Jean Wendland Porter

Last week an insurance adjuster came over to scope out some storm damage.  

Anyone who enters my home must be vaccinated or wear a mask (I keep clean masks at the front door. I’m nice like that). If it’s someone I don’t know, I ask their vaccination status before they enter. This insurance adjuster responded, “You’re not allowed to ask me that”. I responded that I definitely was because it’s my house. My house, my rules. 

As soon as my son heard the exchange, he started taking notes to talk to the adjuster’s supervisor.  

Many hospitals and skilled nursing facilities are requiring 100% vaccinations among staff, and that trend appears to be catching on. But in our state, only 49% of the general population has been vaccinated. Among healthcare workers, it’s not much better at 50.86%. 

Among those who work in long-term care, 45% are refusing the vaccine. This means that of all the people who work with our infirm, frail and geriatric patients, half of them are at risk of giving a deadly virus to their patients. My mother was recently in the hospital and she was shocked to discover that those who were administering her tests and treatments were frequently not vaccinated. 

A skilled nursing facility I’m working with experienced a tragedy with a COVID-19 negative patient, who got COVID-19 from a staff member and didn’t survive. We experienced a tragedy with a patient who got COVID-19 from the person who administered her flu shot. We experienced a tragedy with a long-term resident who miraculously avoided COVID-19 during the worst of 2020, but contracted it early this year from an unvaccinated staff member.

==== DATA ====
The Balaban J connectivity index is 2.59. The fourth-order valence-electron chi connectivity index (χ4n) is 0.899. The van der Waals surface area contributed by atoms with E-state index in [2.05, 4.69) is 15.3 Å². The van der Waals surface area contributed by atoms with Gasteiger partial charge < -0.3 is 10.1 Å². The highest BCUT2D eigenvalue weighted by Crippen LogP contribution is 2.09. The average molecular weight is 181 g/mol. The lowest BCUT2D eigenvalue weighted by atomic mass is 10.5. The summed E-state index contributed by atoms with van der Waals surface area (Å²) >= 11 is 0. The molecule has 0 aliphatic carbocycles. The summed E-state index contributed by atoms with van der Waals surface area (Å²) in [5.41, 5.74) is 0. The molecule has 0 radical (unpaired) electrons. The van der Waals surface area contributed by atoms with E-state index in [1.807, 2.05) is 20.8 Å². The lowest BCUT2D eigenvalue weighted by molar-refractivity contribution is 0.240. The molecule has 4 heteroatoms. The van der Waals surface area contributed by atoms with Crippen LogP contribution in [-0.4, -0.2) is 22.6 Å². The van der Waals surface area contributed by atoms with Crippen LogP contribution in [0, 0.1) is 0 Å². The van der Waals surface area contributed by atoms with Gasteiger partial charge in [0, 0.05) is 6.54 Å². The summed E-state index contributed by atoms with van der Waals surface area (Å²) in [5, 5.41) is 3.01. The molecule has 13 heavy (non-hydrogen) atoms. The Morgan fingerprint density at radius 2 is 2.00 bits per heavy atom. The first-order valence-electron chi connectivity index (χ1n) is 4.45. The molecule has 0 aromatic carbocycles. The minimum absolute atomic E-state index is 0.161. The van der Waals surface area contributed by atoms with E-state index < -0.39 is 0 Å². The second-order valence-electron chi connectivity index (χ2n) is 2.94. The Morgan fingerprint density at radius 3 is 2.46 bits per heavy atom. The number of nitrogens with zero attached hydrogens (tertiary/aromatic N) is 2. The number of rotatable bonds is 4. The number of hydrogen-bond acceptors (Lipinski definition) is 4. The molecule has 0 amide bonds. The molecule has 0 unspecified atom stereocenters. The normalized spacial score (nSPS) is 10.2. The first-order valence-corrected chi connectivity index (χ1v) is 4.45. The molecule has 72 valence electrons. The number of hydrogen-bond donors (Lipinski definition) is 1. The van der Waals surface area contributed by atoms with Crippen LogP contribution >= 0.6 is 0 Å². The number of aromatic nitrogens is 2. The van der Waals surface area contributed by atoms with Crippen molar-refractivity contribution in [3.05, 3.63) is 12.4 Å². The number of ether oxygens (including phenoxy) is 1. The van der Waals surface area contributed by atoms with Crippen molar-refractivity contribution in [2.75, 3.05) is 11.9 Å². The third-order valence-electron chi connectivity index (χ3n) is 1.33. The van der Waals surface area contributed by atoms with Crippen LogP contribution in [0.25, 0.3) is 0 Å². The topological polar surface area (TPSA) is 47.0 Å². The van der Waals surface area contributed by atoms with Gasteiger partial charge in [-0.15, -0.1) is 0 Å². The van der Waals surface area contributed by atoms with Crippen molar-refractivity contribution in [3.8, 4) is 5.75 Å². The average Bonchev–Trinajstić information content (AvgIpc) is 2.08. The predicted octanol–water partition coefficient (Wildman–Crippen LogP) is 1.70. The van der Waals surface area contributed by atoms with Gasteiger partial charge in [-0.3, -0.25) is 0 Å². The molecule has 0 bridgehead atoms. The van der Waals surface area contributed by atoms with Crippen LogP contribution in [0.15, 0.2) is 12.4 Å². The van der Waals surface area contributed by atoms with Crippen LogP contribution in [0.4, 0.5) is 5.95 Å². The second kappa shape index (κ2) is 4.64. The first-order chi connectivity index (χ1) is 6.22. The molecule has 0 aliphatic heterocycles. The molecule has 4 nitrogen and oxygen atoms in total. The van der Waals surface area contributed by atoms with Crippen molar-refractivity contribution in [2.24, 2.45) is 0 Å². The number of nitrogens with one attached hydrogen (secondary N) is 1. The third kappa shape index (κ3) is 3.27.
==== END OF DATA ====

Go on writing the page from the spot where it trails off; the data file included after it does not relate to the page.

Our skilled nursing facilities and assisted living facilities are full of vulnerable residents who come into close contact with the unvaccinated. You wouldn’t let the unvaccinated in your house, but you’re letting them near those you care for. A recent column in The Guardian by a British ICU doctor went viral when she said that her patients requested the vaccine just before intubation, when it was too late. How many of our staff will want one when it’s too late? 

There are those who say the vaccine isn’t 100% effective. You know what else isn’t 100% effective? Seat belts. Sunblock. Shin guards. Snow boots. Motorcycle helmets. Body armor. Their less-than-100% rate doesn’t mean you’d take the chance of not using any of those things to prevent injury. That doesn’t mean a police officer won’t wear her Kevlar during a traffic stop. 

It is estimated that 115,000 healthcare workers have died of COVID-19 in just over a year. Many of those died before the vaccine was available,  but healthcare workers continue to get sick and die because of bad information and poor decisions. And there’s an excellent chance they’ve infected others along the way. 

It’s time for healthcare systems to get involved in the decision and mandate the vaccine. It’s not just a means of keeping our residents well, it’s a means of ensuring that our people can continue to work and continue to thrive in the environments we provide. We can’t lose any more of our workers, and time is running out. Your house, your rules.

Jean Wendland Porter, PT, CCI, WCC, CKTP, CDP, TWD is the regional director of therapy operations at Diversified Health Partners in Ohio.

The opinions expressed in McKnight’s Long-Term Care News guest submissions are the author’s and are not necessarily those of McKnight’s Long-Term Care News or its editors.